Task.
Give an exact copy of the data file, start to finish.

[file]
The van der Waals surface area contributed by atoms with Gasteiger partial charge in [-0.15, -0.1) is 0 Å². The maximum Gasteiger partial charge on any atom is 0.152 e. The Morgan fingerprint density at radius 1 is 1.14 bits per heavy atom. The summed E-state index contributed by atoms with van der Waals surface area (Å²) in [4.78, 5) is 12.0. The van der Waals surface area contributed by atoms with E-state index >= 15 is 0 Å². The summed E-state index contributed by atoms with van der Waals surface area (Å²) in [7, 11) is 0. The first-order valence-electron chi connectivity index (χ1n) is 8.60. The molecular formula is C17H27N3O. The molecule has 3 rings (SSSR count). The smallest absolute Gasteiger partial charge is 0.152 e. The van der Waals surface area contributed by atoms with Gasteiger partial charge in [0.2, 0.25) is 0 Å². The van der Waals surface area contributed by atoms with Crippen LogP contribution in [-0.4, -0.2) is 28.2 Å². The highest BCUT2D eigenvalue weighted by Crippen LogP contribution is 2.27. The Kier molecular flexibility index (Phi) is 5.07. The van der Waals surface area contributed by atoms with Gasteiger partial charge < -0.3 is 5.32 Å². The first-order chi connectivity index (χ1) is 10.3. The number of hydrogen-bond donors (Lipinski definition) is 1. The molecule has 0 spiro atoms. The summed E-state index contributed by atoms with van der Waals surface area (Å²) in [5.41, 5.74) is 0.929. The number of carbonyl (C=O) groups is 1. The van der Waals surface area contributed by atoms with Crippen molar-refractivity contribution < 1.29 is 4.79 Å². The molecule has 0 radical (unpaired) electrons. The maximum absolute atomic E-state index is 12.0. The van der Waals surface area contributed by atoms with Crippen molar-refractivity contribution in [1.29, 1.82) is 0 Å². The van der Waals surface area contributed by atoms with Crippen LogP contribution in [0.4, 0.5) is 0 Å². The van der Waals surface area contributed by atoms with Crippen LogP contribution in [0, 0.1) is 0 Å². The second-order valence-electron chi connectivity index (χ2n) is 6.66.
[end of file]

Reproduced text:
The van der Waals surface area contributed by atoms with Gasteiger partial charge in [-0.15, -0.1) is 0 Å². The maximum Gasteiger partial charge on any atom is 0.152 e. The Morgan fingerprint density at radius 1 is 1.14 bits per heavy atom. The summed E-state index contributed by atoms with van der Waals surface area (Å²) in [4.78, 5) is 12.0. The van der Waals surface area contributed by atoms with E-state index >= 15 is 0 Å². The summed E-state index contributed by atoms with van der Waals surface area (Å²) in [7, 11) is 0. The first-order valence-electron chi connectivity index (χ1n) is 8.60. The molecular formula is C17H27N3O. The molecule has 3 rings (SSSR count). The smallest absolute Gasteiger partial charge is 0.152 e. The van der Waals surface area contributed by atoms with Gasteiger partial charge in [0.2, 0.25) is 0 Å². The van der Waals surface area contributed by atoms with Crippen LogP contribution in [-0.4, -0.2) is 28.2 Å². The highest BCUT2D eigenvalue weighted by Crippen LogP contribution is 2.27. The Kier molecular flexibility index (Phi) is 5.07. The van der Waals surface area contributed by atoms with Gasteiger partial charge < -0.3 is 5.32 Å². The first-order chi connectivity index (χ1) is 10.3. The number of hydrogen-bond donors (Lipinski definition) is 1. The molecule has 0 spiro atoms. The summed E-state index contributed by atoms with van der Waals surface area (Å²) in [5.41, 5.74) is 0.929. The number of carbonyl (C=O) groups is 1. The van der Waals surface area contributed by atoms with Crippen molar-refractivity contribution < 1.29 is 4.79 Å². The molecule has 0 radical (unpaired) electrons. The maximum absolute atomic E-state index is 12.0. The van der Waals surface area contributed by atoms with Crippen molar-refractivity contribution in [1.29, 1.82) is 0 Å². The van der Waals surface area contributed by atoms with Crippen LogP contribution in [0.4, 0.5) is 0 Å². The van der Waals surface area contributed by atoms with Crippen LogP contribution in [0, 0.1) is 0 Å². The second-order valence-electron chi connectivity index (χ2n) is 6.66.